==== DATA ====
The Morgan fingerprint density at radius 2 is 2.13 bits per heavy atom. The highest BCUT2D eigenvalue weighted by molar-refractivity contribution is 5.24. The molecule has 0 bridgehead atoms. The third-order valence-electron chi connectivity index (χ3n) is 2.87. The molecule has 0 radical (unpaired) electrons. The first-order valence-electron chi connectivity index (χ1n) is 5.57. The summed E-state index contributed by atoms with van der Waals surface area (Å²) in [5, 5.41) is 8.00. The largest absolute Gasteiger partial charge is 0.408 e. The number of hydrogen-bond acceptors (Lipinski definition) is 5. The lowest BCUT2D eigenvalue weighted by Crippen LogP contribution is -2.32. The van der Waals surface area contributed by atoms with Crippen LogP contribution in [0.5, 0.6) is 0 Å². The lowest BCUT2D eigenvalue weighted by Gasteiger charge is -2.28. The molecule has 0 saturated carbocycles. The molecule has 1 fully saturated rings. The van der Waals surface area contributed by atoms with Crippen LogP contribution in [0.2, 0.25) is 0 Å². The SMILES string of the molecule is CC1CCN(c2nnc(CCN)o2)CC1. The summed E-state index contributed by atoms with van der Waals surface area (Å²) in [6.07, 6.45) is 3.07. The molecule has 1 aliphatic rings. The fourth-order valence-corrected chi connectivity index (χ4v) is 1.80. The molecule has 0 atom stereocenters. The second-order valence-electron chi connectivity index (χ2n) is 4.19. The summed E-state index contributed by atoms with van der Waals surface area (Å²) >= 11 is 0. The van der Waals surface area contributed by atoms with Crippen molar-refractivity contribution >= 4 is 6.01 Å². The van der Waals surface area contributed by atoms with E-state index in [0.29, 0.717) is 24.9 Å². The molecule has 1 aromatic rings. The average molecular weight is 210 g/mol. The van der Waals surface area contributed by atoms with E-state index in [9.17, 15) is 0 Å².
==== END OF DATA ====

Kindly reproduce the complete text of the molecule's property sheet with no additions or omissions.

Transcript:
The Morgan fingerprint density at radius 2 is 2.13 bits per heavy atom. The highest BCUT2D eigenvalue weighted by molar-refractivity contribution is 5.24. The molecule has 0 bridgehead atoms. The third-order valence-electron chi connectivity index (χ3n) is 2.87. The molecule has 0 radical (unpaired) electrons. The first-order valence-electron chi connectivity index (χ1n) is 5.57. The summed E-state index contributed by atoms with van der Waals surface area (Å²) in [5, 5.41) is 8.00. The largest absolute Gasteiger partial charge is 0.408 e. The number of hydrogen-bond acceptors (Lipinski definition) is 5. The lowest BCUT2D eigenvalue weighted by Crippen LogP contribution is -2.32. The van der Waals surface area contributed by atoms with Crippen LogP contribution in [0.5, 0.6) is 0 Å². The lowest BCUT2D eigenvalue weighted by Gasteiger charge is -2.28. The molecule has 0 saturated carbocycles. The molecule has 1 fully saturated rings. The van der Waals surface area contributed by atoms with Crippen LogP contribution in [0.2, 0.25) is 0 Å². The SMILES string of the molecule is CC1CCN(c2nnc(CCN)o2)CC1. The summed E-state index contributed by atoms with van der Waals surface area (Å²) in [6.07, 6.45) is 3.07. The molecule has 1 aliphatic rings. The fourth-order valence-corrected chi connectivity index (χ4v) is 1.80. The molecule has 0 atom stereocenters. The second-order valence-electron chi connectivity index (χ2n) is 4.19. The summed E-state index contributed by atoms with van der Waals surface area (Å²) >= 11 is 0. The van der Waals surface area contributed by atoms with Crippen molar-refractivity contribution >= 4 is 6.01 Å². The van der Waals surface area contributed by atoms with E-state index in [0.29, 0.717) is 24.9 Å². The molecule has 1 aromatic rings. The average molecular weight is 210 g/mol. The van der Waals surface area contributed by atoms with E-state index in [9.17, 15) is 0 Å².